And on that change voters were seeking in 2016, most say Trump did bring it: 77% say his presidency has created significant changes in the country, but more say they're for the worse (43%) than for the better (30%). Back in 2009, fewer thought Obama had brought change by November of his first year in office (69%), but by a 40% to 27% margin, they said those changes were for the better rather than the worse.

Trump himself continues to garner deeply negative favorability ratings -- 36% hold a positive view, 60% a negative one -- and his approval rating for handling the economy has reached a new low, despite the White House's frequent touting of the country's economic progress. Overall, 49% disapprove of Trump's handling of the economy, the highest level to say so since he took office, while 44% approve.

House Speaker Paul Ryan's favorability ratings have ticked upward from their low point in mid-September, but he remains net negative, 35% favorable to 45% unfavorable, as midterm elections approach. The Speaker does earn net-positive ratings among his own partisans: 66% have a favorable view, 19% unfavorable. But his numbers lag behind Trump's ratings among the Republican laity, 85% of whom have a positive view of the President.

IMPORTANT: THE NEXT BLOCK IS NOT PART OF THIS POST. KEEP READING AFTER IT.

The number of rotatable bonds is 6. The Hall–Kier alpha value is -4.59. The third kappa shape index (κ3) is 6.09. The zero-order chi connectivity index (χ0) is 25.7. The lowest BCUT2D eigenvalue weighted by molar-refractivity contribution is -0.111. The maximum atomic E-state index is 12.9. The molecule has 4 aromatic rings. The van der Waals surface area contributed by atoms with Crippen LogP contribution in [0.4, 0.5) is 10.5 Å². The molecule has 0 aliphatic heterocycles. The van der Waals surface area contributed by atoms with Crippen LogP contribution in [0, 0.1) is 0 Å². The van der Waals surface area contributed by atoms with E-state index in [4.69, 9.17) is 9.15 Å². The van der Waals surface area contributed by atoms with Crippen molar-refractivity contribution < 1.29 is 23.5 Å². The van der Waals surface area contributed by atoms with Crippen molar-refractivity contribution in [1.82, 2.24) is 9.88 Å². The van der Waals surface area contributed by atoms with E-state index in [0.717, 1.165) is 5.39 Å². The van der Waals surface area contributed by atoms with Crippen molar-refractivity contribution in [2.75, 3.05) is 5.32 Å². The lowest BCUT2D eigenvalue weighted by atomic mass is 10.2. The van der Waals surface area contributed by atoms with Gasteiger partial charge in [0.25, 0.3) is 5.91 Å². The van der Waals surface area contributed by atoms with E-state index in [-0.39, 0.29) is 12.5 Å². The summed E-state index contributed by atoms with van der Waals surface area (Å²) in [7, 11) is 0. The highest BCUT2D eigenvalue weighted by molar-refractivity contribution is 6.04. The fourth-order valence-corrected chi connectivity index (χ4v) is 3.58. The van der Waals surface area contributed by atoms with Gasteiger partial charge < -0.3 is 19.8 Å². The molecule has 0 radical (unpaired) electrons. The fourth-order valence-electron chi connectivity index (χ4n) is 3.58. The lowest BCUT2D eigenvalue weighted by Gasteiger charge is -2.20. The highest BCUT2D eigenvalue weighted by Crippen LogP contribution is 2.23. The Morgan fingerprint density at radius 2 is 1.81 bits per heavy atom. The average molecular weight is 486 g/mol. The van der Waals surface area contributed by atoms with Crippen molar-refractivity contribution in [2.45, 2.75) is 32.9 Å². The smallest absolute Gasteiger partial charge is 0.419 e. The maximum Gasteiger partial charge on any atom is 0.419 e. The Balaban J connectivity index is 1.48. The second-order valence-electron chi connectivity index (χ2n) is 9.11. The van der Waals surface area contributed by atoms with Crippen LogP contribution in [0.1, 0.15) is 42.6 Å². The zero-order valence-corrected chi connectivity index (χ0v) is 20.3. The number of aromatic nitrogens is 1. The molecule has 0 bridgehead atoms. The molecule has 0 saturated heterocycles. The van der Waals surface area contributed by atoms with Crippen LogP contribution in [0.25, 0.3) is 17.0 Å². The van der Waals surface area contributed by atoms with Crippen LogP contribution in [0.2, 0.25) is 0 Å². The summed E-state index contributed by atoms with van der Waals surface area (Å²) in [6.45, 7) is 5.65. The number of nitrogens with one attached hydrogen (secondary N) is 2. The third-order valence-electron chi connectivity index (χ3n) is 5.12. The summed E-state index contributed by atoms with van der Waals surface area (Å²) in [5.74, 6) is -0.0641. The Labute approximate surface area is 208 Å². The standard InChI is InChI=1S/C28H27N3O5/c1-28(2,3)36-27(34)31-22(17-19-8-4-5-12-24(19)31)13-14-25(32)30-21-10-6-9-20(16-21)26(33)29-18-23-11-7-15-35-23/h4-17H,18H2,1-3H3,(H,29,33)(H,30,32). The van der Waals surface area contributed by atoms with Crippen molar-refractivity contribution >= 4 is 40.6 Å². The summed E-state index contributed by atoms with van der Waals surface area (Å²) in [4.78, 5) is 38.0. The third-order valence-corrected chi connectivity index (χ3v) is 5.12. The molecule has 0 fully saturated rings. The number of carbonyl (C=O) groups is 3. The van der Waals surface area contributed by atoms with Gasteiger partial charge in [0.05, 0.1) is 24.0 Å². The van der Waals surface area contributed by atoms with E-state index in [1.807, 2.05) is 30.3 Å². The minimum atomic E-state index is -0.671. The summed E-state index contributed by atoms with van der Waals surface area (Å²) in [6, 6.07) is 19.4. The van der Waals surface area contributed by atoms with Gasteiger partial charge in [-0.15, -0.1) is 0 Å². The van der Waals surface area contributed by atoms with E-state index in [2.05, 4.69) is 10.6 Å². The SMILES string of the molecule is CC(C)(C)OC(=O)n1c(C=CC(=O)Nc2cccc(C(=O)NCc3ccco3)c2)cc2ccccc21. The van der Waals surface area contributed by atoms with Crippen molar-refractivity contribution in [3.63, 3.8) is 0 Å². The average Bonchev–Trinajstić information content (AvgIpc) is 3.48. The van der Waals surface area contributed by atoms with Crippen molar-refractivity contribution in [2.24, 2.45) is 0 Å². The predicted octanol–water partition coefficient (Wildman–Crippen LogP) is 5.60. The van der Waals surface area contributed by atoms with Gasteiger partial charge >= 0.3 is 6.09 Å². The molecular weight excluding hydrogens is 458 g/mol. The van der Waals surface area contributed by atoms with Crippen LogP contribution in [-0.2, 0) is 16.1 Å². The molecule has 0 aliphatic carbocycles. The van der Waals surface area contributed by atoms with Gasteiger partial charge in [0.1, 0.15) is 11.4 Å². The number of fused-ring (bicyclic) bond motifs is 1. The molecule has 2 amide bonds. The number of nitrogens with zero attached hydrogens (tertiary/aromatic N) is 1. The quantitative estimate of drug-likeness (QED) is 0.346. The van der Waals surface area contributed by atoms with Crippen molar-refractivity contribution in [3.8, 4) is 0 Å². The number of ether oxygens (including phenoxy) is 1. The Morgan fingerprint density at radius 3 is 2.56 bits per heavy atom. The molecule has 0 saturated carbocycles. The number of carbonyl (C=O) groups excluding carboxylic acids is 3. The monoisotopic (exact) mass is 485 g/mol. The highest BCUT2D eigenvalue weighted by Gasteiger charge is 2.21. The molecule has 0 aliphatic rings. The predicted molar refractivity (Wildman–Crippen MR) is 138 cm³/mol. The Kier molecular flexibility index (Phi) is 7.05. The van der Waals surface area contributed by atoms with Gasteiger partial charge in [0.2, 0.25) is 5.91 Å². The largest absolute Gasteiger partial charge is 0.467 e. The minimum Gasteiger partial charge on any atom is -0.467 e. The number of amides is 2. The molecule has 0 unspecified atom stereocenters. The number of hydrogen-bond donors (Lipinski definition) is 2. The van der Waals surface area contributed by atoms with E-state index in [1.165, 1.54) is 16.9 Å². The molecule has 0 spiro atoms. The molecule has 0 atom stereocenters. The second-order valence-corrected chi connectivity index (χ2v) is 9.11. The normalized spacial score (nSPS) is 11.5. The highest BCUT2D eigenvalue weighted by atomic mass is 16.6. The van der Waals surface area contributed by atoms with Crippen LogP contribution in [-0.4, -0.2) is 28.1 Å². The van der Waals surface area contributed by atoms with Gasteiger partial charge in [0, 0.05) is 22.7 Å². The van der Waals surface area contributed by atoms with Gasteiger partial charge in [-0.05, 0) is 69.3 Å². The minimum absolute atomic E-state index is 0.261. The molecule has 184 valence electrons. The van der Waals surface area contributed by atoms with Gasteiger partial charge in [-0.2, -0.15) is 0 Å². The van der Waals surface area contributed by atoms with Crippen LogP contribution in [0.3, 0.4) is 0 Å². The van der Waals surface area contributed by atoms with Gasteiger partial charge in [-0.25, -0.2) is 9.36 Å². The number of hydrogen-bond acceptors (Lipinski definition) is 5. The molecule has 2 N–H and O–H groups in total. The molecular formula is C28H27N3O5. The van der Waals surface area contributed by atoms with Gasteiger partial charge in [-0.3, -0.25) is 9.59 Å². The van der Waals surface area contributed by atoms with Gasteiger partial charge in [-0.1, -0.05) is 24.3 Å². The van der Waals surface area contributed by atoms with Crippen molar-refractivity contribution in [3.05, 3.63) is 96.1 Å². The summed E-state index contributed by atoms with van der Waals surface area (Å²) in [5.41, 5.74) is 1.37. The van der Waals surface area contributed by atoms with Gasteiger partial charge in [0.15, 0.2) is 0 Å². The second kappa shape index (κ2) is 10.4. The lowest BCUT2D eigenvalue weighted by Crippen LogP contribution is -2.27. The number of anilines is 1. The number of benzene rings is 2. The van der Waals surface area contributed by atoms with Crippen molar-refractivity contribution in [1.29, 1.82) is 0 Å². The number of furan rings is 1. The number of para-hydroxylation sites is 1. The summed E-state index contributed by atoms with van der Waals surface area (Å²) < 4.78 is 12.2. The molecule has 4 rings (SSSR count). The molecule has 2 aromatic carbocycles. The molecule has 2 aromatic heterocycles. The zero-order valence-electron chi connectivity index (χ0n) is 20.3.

Ryan has been circumspect in discussing his own political future in the face of a pile of daunting poll numbers, saying in an interview this morning on ABC's "Good Morning America" that "It's not even 2018 yet ... (Running for reelection is) something (my wife and I) haven't discussed yet. Something we'll discuss down the road when the appropriate time comes."

The CNN Poll was conducted by SSRS December 14-17 among a random national sample of 1,001 adults reached on landlines or cellphones by a live interviewer. Results for the full sample have a margin of sampling error of plus or minus 3.8 percentage points, it is larger for subgroups.

Mississippi Coronavirus Cases

Data is updated nightly.

Cases: 261167

Reported Deaths: 5713
CountyCasesDeaths
DeSoto17561191